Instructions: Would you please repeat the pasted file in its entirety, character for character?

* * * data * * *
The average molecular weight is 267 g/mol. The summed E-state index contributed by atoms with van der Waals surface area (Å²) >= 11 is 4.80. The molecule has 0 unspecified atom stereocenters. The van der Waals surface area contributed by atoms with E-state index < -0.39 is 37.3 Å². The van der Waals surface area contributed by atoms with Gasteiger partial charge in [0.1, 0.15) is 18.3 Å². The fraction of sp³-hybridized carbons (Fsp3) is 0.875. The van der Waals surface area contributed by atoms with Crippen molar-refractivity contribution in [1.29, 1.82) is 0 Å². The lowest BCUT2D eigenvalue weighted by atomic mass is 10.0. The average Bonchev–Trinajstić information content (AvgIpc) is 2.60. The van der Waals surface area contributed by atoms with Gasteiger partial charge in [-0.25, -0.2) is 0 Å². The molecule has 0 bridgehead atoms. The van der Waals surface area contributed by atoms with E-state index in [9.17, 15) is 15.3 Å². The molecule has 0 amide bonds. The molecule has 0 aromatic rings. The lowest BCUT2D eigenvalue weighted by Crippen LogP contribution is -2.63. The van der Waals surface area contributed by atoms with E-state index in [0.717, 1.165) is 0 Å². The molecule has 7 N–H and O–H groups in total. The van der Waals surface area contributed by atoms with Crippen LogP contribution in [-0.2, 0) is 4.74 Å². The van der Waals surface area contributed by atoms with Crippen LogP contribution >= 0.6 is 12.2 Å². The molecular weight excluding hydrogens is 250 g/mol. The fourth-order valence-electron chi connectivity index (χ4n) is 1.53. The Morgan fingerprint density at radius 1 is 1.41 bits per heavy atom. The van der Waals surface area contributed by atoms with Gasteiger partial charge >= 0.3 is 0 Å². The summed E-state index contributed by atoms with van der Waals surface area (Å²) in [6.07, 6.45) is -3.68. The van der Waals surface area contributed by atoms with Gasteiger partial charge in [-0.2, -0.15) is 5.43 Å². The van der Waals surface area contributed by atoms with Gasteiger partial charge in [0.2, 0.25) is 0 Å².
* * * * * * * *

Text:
The average molecular weight is 267 g/mol. The summed E-state index contributed by atoms with van der Waals surface area (Å²) >= 11 is 4.80. The molecule has 0 unspecified atom stereocenters. The van der Waals surface area contributed by atoms with E-state index < -0.39 is 37.3 Å². The van der Waals surface area contributed by atoms with Gasteiger partial charge in [0.1, 0.15) is 18.3 Å². The fraction of sp³-hybridized carbons (Fsp3) is 0.875. The van der Waals surface area contributed by atoms with Crippen molar-refractivity contribution in [1.29, 1.82) is 0 Å². The lowest BCUT2D eigenvalue weighted by atomic mass is 10.0. The average Bonchev–Trinajstić information content (AvgIpc) is 2.60. The van der Waals surface area contributed by atoms with Gasteiger partial charge in [-0.25, -0.2) is 0 Å². The molecule has 0 bridgehead atoms. The van der Waals surface area contributed by atoms with E-state index in [9.17, 15) is 15.3 Å². The molecule has 0 amide bonds. The molecule has 0 aromatic rings. The lowest BCUT2D eigenvalue weighted by Crippen LogP contribution is -2.63. The van der Waals surface area contributed by atoms with E-state index in [0.717, 1.165) is 0 Å². The molecule has 7 N–H and O–H groups in total. The van der Waals surface area contributed by atoms with Crippen LogP contribution in [-0.2, 0) is 4.74 Å². The van der Waals surface area contributed by atoms with Crippen LogP contribution >= 0.6 is 12.2 Å². The molecular weight excluding hydrogens is 250 g/mol. The fourth-order valence-electron chi connectivity index (χ4n) is 1.53. The Morgan fingerprint density at radius 1 is 1.41 bits per heavy atom. The van der Waals surface area contributed by atoms with Gasteiger partial charge >= 0.3 is 0 Å². The summed E-state index contributed by atoms with van der Waals surface area (Å²) in [6.07, 6.45) is -3.68. The van der Waals surface area contributed by atoms with Gasteiger partial charge in [-0.2, -0.15) is 5.43 Å². The van der Waals surface area contributed by atoms with Gasteiger partial charge in [0.2, 0.25) is 0 Å².